Letter to the editor

Kupffer cells in hepatotoxicity

Reham Hassan1[*]

1Department of Forensic Medicine and Toxicology, Faculty of Veterinary Medicine, South Valley University, Qena, Egypt

EXCLI J 2020;19:Doc1156


Dear Editor,

Recently, Gao and colleagues published a study about the role of Kupffer cells in hepatotoxicity (Gao et al., 2020[1]). The authors used a damage model with combined flucloxacillin and CpG-oligodeoxynucleotides in mice. Flucloxacillin is used for the treatment of Gram-negative infections and is known to induce liver damage in a small fraction of patients (Russmann et al., 2005[10]). To recapitulate flucloxacillin induced hepatotoxicity in mice, the antibiotic has been co-administered with CpG-oligodeoxynucleotides, because the latter initiate innate immune responses (Takeshita et al., 2001[13]; Hemmi et al., 2000[3]; Gao et al., 2020[1]). The combination flucloxacillin plus CpG-oligodeoxynucleotides mediates Fas ligand dependent apoptosis of hepatocytes via natural killer cells (Gao et al., 2020[1]; Song et al., 2019[12]).

In their present study, Gao et al. removed Kupffer cells by treatment of the mice with GdCl3 (Gao et al., 2020[1]). Interestingly, the authors observed that GdCl3 treated mice showed less liver damage compared to mice that received flucloxacillin plus CpG-oligodeoxynucleotides only. This result suggests that Kupffer cells activate natural killer cells that subsequently induce apoptosis of hepatocytes in this mouse model.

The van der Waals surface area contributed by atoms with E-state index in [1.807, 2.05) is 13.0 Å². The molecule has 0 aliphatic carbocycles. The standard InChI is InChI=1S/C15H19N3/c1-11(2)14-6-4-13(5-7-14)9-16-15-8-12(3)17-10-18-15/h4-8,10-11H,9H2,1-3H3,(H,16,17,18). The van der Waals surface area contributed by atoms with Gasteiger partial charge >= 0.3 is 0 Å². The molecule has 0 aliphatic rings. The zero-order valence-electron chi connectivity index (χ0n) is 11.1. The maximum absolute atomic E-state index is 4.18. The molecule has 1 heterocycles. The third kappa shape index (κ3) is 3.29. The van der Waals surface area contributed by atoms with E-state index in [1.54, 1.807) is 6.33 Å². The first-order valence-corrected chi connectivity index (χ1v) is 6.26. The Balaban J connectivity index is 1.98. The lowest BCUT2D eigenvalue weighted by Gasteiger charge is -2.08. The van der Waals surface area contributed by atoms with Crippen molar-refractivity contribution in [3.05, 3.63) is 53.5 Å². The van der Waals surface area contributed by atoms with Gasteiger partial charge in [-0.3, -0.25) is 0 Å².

Kupffer cells are known as important modifiers of hepatotoxicity (Kessler et al., 2014[5]; Reif et al., 2017[9]; Pfeiffer et al., 2015[8]). They filter bacterial fragments and particles out of the sinusoidal blood (Godoy et al., 2013[2]; Köppert et al., 2018[6]) but by the release of cytokines may also contribute to the aggravation of liver damage (Tsutsui and Nishiguchi, 2014[14]; Hou et al., 2017[4]; Leist et al., 2017[7]; Schenk et al., 2017[11]). The present study of Gao and colleagues contributes an important piece of information how hepatotoxic compounds and modifiers of immune cell functions may interact to cause liver damage.

Conflict of interest

The authors declare no conflict of interest.



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[*] Corresponding Author:

Reham Hassan, Department of Forensic Medicine and Toxicology, Faculty of Veterinary Medicine, South Valley University, Qena, Egypt, eMail: reham_hassan@vet.svu.edu.eg